© 1991 by R.M. Usatinsky
All rights whatsoever in this play are strictly reserved and applications for permission to perform it, etc., must be made in advance, before rehearsals begin to firstname.lastname@example.org.
The first performance of ELOISE was given at The Chicago Dramatists Workshop, December 9, 1991, with the following cast:
The play was directed by Luke Wilkins; the stage manager was Kimberly Wetherell.
Scene: 1965. A park in Chicago’s far north side. It is early autumn, about four thirty on a Friday afternoon. Two men in their early forties are sitting at opposite ends of a park bench. HAROLD, a salesman, is dressed in a light grey suit. The other man, JOE, is dressed in khaki trousers, a white Oxford cloth shirt and a brown corduroy blazer.
HAROLD. They’re putting in tennis courts.
JOE. Excuse me?
HAROLD. That’s what all the construction stuff is. Their putting in tennis courts out back of the field house.
JOE. Oh, that’s nice. If you play tennis, that is. Basketball’s more my game.
HAROLD. I don’t play personally. My wife was on the tennis team in high school. I went out for track and field.
JOE. So you’re a runner.
HAROLD. Not anymore. Osgood-Schlatter. My knees are for shit. I was hoping for a pool really.
JOE. A pool?
HAROLD. I was hoping they would put in a swimming pool instead of tennis courts. They could freeze it over for ice-skating in the winter. Seemed more practical. A swimming pool, that is.
JOE. My cousin Lawrence drowned at High Ridge Y last summer. Haven’t been into swimming much since then.
HAROLD. Drowned uh. A young kid?
JOE. Fourteen. They say he had a cramp. No one saw what really happened. My aunt Marie says he probably hit his head and passed out in the water.
HAROLD. I remember when I learned how to swim. We drove to California when I was nine. My uncle Jack had this huge house with this huge pool. Scary. Wouldn’t even walk along the edge. Uncle Jack thought I was being a sissy and one day he picked me up, threw me in the pool and said, “there now you’re a big boy and you can swim.”
JOE. Did you?
HAROLD. Yeah. Nearly drowned, but I was swimming. Drunk up half the water in the pool, but I was swimming. Yeah, I was really hoping they would put in a swimming pool instead of tennis courts. Would have been more practical. I’m a practical kind of guy.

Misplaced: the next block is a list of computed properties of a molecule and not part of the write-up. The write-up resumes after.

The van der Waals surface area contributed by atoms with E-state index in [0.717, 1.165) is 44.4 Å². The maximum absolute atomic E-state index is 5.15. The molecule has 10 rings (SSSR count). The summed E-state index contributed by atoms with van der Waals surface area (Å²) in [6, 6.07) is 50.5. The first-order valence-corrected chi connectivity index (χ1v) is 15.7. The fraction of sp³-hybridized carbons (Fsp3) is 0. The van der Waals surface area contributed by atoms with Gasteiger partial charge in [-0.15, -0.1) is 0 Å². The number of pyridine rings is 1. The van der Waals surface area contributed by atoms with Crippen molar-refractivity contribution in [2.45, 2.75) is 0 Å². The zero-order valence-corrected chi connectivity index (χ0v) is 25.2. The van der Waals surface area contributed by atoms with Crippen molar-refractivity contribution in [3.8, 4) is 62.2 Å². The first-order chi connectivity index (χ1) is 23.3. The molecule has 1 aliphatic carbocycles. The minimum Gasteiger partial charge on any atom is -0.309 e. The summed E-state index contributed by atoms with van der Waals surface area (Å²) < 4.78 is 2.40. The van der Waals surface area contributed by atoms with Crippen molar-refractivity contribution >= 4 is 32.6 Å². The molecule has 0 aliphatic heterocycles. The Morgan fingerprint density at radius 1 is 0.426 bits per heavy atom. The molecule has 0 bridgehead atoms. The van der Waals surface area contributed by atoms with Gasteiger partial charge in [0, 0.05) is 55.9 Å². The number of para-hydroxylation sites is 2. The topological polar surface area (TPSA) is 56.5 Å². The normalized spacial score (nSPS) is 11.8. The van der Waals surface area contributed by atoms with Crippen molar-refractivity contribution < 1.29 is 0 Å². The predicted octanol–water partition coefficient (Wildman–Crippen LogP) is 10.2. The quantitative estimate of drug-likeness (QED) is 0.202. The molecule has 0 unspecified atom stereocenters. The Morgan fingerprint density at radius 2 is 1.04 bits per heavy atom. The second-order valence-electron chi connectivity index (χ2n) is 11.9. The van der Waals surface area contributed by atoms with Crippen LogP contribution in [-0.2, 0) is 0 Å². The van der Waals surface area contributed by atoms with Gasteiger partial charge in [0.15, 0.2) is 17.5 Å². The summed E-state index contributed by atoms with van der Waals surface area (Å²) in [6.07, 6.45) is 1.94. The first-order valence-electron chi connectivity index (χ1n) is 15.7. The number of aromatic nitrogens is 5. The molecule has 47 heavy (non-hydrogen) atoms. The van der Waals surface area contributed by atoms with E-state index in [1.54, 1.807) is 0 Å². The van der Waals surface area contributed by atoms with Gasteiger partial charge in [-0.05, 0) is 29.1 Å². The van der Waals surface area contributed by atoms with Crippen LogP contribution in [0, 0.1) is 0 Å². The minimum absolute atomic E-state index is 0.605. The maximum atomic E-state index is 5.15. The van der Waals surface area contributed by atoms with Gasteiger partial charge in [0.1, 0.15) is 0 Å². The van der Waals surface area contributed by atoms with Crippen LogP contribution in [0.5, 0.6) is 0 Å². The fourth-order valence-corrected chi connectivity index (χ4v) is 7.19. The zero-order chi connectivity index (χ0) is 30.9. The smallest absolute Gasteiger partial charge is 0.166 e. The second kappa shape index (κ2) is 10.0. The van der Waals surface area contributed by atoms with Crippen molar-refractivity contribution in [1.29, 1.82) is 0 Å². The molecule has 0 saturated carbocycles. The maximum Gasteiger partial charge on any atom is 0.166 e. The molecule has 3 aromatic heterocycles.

JOE. [Gesturing at children playing in the distance.] Those your kids?
HAROLD. No. My wife took the girls up to Nippersink for the weekend. I’ve got some fix up work to do around the house—a leaky gutter and a basement window that need replacing, some kids threw a baseball through it last week; you know how it is trying to keep up a house; married right?
JOE. Uh, not exactly.
HAROLD: A confirmed bachelor. I like he sound of that.
JOE. Confirmed and re-confirmed.
JOE. You could say that. I live with my mother. My father passed away last year and—
HAROLD. [Standing up.] Sorry, got to run. There’s the Petersen bus. I’m meeting someone. Hey, nice talking with you. See you around.
JOE. Yeah, see you around. [He exits. JOE reads a newspaper as fifteen seconds elapse.
Enter HAROLD.] Not on the bus?
HAROLD. No. And I’ve been waiting almost an hour. I knew this was a bad idea.
JOE. That what was a bad idea?
HAROLD. Say, you were married once, let me ask you something—man to man. Did you ever…you know, fool around?
JOE. You mean did I ever cheat?
HAROLD. Yeah, you know, a little something extra on the side.
JOE. No. Can’t say that I did.
HAROLD. So why’d you divorce?
JOE. Because my wife was having a little something extra on the side.
HAROLD. Holy shit. So you left her.
JOE: So she left me.
HAROLD. Holy shit! Bad luck Mack.
JOE. So I take it you’re meeting another woman.
HAROLD. I guess that wasn’t hard to figure out. I’m nervous as hell. I never
done anything like this before. I mean I’m a good husband, a good father. A provider. A family man.
JOE. But there’s something missing.
HAROLD. Yeah, something missing.
JOE. And you thought that by having an affair you’d be able to make up for whatever’s missing, right?
HAROLD. I don’t know what I thought.
JOE. Funny, my wife said the same thing. She didn’t know what she thought either. So, who’s the woman? Someone from the office, right?
HAROLD. Not exactly. And you’re gonna think this is crazy. To tell you the truth I got this gal’s number from the night bartender at Cine’s.
JOE. The Greek with the fake eye.
HAROLD. You a regular?
JOE. I pop in from time to time. So you got in touch with this…
HAROLD. I called her up last week.
JOE. And you arranged to meet here.
HAROLD. The park was her idea actually. I don’t live too far from here—Budlong Woods.
JOE. So what will you do when she gets here?
HAROLD. I don’t know. Say hello. Take her to Fulton’s on Clark for a drink and then go back to my place.
JOE. And then?
HAROLD. Well you know what happens then, Mack.
JOE. No. I mean after that. After she leaves. After you finish with her. What happens then?
HAROLD. Nothing happens. She goes home and I go about my business.
JOE. And just like that all your problems just disappear? That lonely feeling. That feeling
that something’s missing…
HAROLD. I guess I didn’t give it much thought.
JOE. No, I guess you didn’t
HAROLD. Hey wait a minute. Sounds like you’re passing judgment here or something.
JOE. No, not at all. It’s just that I find the whole thing a bit curious, that’s all.
HAROLD. Curious. What’s so curious?[He laughs.] Men have been cheating on their wives every minute of every day since the beginning of time. And if their not cheating they’re thinking about cheating. I can tell you that for a fact, pal.